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Explanation of Ohm's! Please help!

Discussion in 'Amps and Cabs [BG]' started by 5Strings_NoPick, Dec 29, 2006.

  1. I have a 400w Yorkville BM400H head. I somewhat understand Ohm's but also not so much. Here is my dilema. The head is rated 400w at 4 Ohms...I understand that I cannot go any lower than that. I have a 4x10 bass cab that states it is rated at 4 ohms. On my head I have (2) parallel speaker outputs which states "total min load not less than 4 ohm". Now I do understand that if I take a 2 separtate 4 ohm cabs then it become 2ohms (am I correct??), but what I wanted to do was take my (4)ohm 4x10 and run it with my (8)ohm 1x15 cab. Can this be done? What would the ohms translate to when you combine a 4ohm and 8ohm? My main concern is that I do not want to fry my head...its a great hardworking head but the last thing I want to do is "f" it up. These "ohm" things are just confusing! Can someone help me please?!?!?!?!
  2. IvanMike

    IvanMike Player Characters fear me... Supporting Member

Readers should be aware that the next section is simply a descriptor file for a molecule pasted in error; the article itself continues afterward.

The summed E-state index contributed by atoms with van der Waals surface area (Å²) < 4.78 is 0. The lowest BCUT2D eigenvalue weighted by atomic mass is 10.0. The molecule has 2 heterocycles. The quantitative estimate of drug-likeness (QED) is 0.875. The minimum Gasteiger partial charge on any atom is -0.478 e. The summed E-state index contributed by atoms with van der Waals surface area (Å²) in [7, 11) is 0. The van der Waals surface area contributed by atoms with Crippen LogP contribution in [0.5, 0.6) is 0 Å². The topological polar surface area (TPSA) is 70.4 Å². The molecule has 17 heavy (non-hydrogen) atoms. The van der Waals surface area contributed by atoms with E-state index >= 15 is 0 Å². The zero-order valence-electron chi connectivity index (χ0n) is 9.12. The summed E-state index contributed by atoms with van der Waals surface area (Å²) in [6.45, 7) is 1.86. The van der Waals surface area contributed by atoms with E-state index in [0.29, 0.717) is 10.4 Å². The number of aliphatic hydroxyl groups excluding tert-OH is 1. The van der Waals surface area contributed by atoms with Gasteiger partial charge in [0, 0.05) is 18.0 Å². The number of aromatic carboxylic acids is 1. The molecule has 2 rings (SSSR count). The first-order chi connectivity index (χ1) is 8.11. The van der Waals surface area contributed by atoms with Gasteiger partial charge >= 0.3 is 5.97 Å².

Nov 10, 2002
    Middletown CT, USA
    1st of you can click on the faq sticky in my sig or at the top of amps, then click on the link for ohms and impedance for the long explination. but...........

    yes two 4 ohm cabs will be 2 ohms which is no good. a 4 ohm cab and an 8 ohm cab will be 2.67 ohms, also no good in your case. sorry.
  3. Thanks Mike! Sometimes these "ohms" things kill me. Your answer was what I expected but not what I hoping for. Thanks again!
  4. jimbilly


    Apr 19, 2006
    Ohms is resistance. Think of it this way, the electricity is trying to go in the + wire, through the speaker coil, and back to the amp via the - wire. The ohms is how hard it is for the amp to push that electricity through the wire and speaker. If you add a 2nd cabinet parallel (side by side), imagine 2 wires/speakers side by side, so it's half the resistance (like 2 garden hoses side by side flowing twice as much water), or half the ohms/resistance. A dead short (great big wire bridging the + to the - is zero ohms, or next to none resistance.
    If you imagine the 2 above imaginary wires end to end (series), you increase the resistance (electricity has to go through one, THEN the next one, or the water has to flow through one hose, then the next one, increasing the resistance).
  5. wolfs


    Jan 18, 2006
    your asking about "impedance" or "resistance" not "ohms" which is just a measurement...

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